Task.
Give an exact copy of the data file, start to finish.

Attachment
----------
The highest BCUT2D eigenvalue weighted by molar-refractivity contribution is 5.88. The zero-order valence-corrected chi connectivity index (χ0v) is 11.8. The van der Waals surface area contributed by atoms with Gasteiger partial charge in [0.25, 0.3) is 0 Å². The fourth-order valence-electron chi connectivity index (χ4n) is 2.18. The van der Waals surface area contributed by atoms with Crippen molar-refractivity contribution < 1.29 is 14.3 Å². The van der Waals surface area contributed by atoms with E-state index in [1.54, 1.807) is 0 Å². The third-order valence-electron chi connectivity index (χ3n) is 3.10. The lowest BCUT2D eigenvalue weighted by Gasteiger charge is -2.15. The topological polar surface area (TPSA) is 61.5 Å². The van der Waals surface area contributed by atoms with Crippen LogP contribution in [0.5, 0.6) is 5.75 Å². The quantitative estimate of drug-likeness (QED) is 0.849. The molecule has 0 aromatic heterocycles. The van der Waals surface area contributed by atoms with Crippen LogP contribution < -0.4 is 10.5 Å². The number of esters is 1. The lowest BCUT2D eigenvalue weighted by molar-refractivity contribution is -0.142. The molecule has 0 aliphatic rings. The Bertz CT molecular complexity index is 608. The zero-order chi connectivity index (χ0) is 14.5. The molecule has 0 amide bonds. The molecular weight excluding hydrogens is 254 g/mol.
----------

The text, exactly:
The highest BCUT2D eigenvalue weighted by molar-refractivity contribution is 5.88. The zero-order valence-corrected chi connectivity index (χ0v) is 11.8. The van der Waals surface area contributed by atoms with Gasteiger partial charge in [0.25, 0.3) is 0 Å². The fourth-order valence-electron chi connectivity index (χ4n) is 2.18. The van der Waals surface area contributed by atoms with Crippen molar-refractivity contribution < 1.29 is 14.3 Å². The van der Waals surface area contributed by atoms with E-state index in [1.54, 1.807) is 0 Å². The third-order valence-electron chi connectivity index (χ3n) is 3.10. The lowest BCUT2D eigenvalue weighted by Gasteiger charge is -2.15. The topological polar surface area (TPSA) is 61.5 Å². The van der Waals surface area contributed by atoms with Crippen LogP contribution in [0.5, 0.6) is 5.75 Å². The quantitative estimate of drug-likeness (QED) is 0.849. The molecule has 0 aromatic heterocycles. The van der Waals surface area contributed by atoms with Crippen LogP contribution < -0.4 is 10.5 Å². The number of esters is 1. The lowest BCUT2D eigenvalue weighted by molar-refractivity contribution is -0.142. The molecule has 0 aliphatic rings. The Bertz CT molecular complexity index is 608. The zero-order chi connectivity index (χ0) is 14.5. The molecule has 0 amide bonds. The molecular weight excluding hydrogens is 254 g/mol.